The citizens group that led the successful Darton College four-year nursing program initiative has another idea that pushes the envelope – and makes sense: Putting a water park at Chehaw.
Chehaw’s executive director, Doug Porter, says that adding a water playground to the venue is a worthy notion, although he says he wouldn’t want the attraction to be very large – particularly at first. Meanwhile, there’s no opposition thus far to the water park idea among Albany City Commission members, so it’s curious why it’s not a main topic of discussion.
Kudos to the Citizens for Economic Development for broaching the issue. Now, we call on the Albany Chamber of Commerce to push the idea and, indeed, solicit requests for proposals from water park developers if the Chehaw Park Authority or Albany City Commission drag their feet.
From local government consolidation to interstate transportation to taking anti-corruption measures, lots of great ideas have come and gone because of the failure of Albany’s leadership.
It’s time to get to work on this one.
Rachel’s Challenge: A must-do opportunity
Albany’s future is entirely up to the people who live in Albany. As such, there’s no better time to start improving our struggling community than now.
We think Rachel’s Challenge, a growing international program that encourages people to embrace and respect individual differences, may be just what the doctor ordered for the Good Life City.
Phoebe Putney Memorial Hospital and the Albany Area Chamber of Commerce unveiled the program last week. It is the namesake of Rachel Scott, a victim of the 1999 Columbine High School tragedy in Colorado who – not unlike civil rights icon Martin Luther King and Holocaust victim Anne Frank — left a legacy of appreciating the value and worth of every person.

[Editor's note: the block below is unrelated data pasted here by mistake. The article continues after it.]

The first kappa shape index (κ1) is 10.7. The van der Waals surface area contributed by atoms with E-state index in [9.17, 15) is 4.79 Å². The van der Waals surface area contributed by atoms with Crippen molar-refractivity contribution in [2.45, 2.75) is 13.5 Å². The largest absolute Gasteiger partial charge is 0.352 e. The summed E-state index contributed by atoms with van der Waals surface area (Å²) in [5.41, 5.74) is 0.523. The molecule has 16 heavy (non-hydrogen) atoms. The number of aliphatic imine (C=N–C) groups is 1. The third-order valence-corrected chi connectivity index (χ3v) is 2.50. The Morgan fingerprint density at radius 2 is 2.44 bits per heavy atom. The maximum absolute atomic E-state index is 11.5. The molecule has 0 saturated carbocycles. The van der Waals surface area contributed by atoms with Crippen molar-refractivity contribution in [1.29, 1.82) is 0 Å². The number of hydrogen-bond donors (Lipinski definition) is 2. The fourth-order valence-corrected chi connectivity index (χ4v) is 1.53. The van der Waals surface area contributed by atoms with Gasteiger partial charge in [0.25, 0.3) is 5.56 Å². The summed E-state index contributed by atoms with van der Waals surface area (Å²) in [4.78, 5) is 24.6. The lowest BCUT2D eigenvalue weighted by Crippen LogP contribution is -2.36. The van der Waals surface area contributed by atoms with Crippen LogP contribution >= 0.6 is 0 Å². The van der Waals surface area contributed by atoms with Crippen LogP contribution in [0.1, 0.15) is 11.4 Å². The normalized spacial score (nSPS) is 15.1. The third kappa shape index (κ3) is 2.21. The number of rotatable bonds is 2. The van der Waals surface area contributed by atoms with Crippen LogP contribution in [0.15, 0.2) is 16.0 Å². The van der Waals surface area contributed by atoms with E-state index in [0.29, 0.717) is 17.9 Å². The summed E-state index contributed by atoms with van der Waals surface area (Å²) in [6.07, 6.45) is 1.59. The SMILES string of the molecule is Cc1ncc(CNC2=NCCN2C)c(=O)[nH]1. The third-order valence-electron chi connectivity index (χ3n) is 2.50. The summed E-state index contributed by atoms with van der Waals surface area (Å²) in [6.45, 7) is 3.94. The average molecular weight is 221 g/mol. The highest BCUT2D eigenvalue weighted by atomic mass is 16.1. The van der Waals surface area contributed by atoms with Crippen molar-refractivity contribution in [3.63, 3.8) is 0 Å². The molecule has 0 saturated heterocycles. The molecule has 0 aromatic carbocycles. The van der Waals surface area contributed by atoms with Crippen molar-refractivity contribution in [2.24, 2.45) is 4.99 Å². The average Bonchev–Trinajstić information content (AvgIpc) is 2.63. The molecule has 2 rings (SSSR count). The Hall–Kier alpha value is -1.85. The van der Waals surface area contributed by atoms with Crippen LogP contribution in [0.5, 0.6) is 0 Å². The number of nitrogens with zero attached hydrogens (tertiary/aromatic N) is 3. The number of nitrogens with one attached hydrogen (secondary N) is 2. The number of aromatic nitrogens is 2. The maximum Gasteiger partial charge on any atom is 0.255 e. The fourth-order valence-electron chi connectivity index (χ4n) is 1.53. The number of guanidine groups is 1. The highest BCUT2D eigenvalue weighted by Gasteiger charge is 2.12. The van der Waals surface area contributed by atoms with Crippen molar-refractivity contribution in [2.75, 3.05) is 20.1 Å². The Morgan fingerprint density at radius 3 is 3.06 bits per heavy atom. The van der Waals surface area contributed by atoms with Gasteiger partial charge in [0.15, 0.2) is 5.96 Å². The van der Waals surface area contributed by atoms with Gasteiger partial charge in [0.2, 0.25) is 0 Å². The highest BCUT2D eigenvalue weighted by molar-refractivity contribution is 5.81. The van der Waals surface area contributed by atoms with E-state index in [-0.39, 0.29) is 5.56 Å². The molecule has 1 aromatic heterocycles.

Scott wrote in her diary: “I have this theory that if one person can go out of their way to show compassion then it will start a chain reaction of the same.”
Today, Rachel’s Challenge – an organization led by her parents – attempts to unite schools and communities by encouraging its citizens to inspire and care for one another.
If Rachel’s Challenge is successful, people will be more kind and compassionate to one another, will reach out and help others, and will stand up for others who are mistreated.
As Utopian as it sounds, we think Rachel’s Challenge is worth a try and we are extremely grateful that Phoebe Putney is devoting the needed resources to inspire, equip and empower every person to create a permanent positive culture change by starting a chain reaction of kindness and compassion.
Savannah junket: Anoutrageous expenditure
It’s enough to make a taxpayer nauseated: Seven city officials – four elected and three appointed – spent $21,421 for a Georgia Municipal Association junket to Savannah.
In this economy – in any economy – this is an outrage.
There are virtues to training offered by the GMA. But there’s no excuse to require taxpayers to fund the junket at such an exorbitant price, more than $3,000 per person, particularly for a municipal operation that routinely mocks citizens as it violates rules, laws and other standards of good government. Truly, over the past six years, city officials haven’t taken what it has learned from GMA and applied it to ensuring that city hall is run ethically and efficiently.
This fall, Albany citizens have a rare opportunity to replace five of the seven City Commission members. We hope that expenditures such as the Savannah trip will be contemplated when voters cast their ballots.
By Kevin Hogencamp